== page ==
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Many different things do a wine of the week make. It might be made from a particularly novel grape variety, or display excellent value; hail from an exciting new region, or from a legendary winemaker. So perhaps you are wondering if a big brand such as Wolf Blass Chardonnay really needs such exposure.
I wondered about that myself, but the truth is, this wine deserves genuine praise, for many reasons, and one of the most compelling for me is related to how I recently encountered it: in a blind tasting in my MW exam. I concluded it was a premier cru Côte d’Or for around £20. On discovering its true identity soon after, my feelings were mixed, to say the least: I was horrified at getting the wine so wrong - but delighted that something so inexpensive tasted so good.
Now, exam conditions can do peculiar things to your mind, so I tasted it again last week, before and during a meal, for a second opinion. And it is really very pleasing indeed. The most striking thing about the style is its restrained fruit, dry mineral character and extremely subtle oaking. You could genuinely mistake it for a burgundy. (Oh, and hello to any MW examiners out there. Cough.)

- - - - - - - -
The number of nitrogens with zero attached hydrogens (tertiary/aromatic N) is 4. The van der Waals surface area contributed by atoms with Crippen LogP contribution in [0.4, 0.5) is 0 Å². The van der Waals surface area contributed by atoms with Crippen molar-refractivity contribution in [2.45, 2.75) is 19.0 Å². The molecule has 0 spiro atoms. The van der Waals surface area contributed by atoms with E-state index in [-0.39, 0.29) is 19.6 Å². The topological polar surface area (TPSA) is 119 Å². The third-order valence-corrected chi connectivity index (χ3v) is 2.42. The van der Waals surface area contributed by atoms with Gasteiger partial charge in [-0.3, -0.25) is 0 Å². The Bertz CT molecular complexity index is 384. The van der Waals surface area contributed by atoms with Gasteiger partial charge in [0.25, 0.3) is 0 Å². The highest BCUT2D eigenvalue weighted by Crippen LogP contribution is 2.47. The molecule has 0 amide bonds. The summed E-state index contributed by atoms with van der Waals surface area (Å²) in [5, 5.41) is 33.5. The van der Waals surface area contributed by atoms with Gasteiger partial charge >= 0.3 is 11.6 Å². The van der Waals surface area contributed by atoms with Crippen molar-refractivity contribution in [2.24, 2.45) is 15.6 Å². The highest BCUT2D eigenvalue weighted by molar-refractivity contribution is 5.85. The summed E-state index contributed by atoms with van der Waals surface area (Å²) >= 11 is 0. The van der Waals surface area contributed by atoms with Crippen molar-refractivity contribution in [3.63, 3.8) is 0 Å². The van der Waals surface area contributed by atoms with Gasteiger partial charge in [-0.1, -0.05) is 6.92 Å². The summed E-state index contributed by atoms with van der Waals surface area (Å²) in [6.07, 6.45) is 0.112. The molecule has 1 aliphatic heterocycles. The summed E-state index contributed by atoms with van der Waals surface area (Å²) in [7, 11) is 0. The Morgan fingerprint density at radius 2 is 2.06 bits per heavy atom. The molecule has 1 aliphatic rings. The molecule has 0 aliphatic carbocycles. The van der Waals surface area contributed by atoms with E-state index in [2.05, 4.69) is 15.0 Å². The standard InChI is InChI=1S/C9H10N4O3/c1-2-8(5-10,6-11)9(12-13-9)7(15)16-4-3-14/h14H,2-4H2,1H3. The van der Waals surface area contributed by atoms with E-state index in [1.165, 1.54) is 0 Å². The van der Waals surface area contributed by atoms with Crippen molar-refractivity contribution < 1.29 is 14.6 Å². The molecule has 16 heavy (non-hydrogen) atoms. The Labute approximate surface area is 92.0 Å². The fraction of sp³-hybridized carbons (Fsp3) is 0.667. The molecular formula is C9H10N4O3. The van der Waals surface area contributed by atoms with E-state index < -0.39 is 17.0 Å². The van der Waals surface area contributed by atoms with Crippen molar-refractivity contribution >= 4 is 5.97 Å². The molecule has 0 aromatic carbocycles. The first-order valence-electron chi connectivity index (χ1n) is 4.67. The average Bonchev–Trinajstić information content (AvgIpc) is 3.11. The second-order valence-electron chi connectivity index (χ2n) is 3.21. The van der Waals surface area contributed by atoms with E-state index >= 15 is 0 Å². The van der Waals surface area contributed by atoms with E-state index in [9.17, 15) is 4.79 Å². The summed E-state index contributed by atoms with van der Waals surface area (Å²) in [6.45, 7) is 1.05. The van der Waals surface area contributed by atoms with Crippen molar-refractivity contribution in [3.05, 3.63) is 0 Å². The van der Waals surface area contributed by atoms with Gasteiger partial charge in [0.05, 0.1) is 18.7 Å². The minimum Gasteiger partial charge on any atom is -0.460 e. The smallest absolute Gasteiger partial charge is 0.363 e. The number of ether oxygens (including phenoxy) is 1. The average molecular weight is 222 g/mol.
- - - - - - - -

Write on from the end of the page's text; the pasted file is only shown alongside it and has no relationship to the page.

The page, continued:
Until four years ago, Wolf Blass Yellow Label Chardonnay was labelled as barrel fermented. I remember it from my first years in the wine trade as one of the oakiest of them all – buttery, heavy, sweet, confected – the kind of Chardonnay people loved to hate. Now, it is dry (with just 2.3 g/l residual sugar [correction - 2.0 g/l RH, 27 Aug 11]), medium bodied at 13%, with only partial malolactic fermentation (with total acidity of 6.2 g/l) and an oak regime much changed from its past.
Yes, that regime probably involves oak chips or staves, and yes the acidity has almost certainly been adjusted. I have absolutely no problem at all with that, so long as the resulting wine remains well balanced, tasty and authentic. Funnily enough, authenticity is perhaps its one major failing, because it really doesn’t taste like New World Chardonnay as most people think of it. But the balance and tastiness is most definitely in place.
That makes for a subtle, quite neutral fruit character with a definite cool-climate daintiness. The flinty, mineral tang shows terroir enough to please the staunchest Francophile. It’s a versatile food wine thanks to the juicy acidity, and the faintest crackle of oak on the finish gives complexity. I scored it 16.5 – and I see that Jancis did likewise, in March last year. See also her previous paeans of praise to restrained Australian Chardonnay in the shape of Chardonnays - Oz v the rest and Whither Australian Chardonnay?
For a large-volume, globally distributed brand that is no mean feat, and it’s great to have a reliable, good-value, fall-back wine to look out for in times of need. More than that though, this is the perfect example of what Australian wine does so well: reliable, easy-drinking, well-composed, delicious wines with broad appeal.
Anyone that scoffs at the thought of either Aussie Chardonnay or big brands should try this - or even better, be presented with it blind.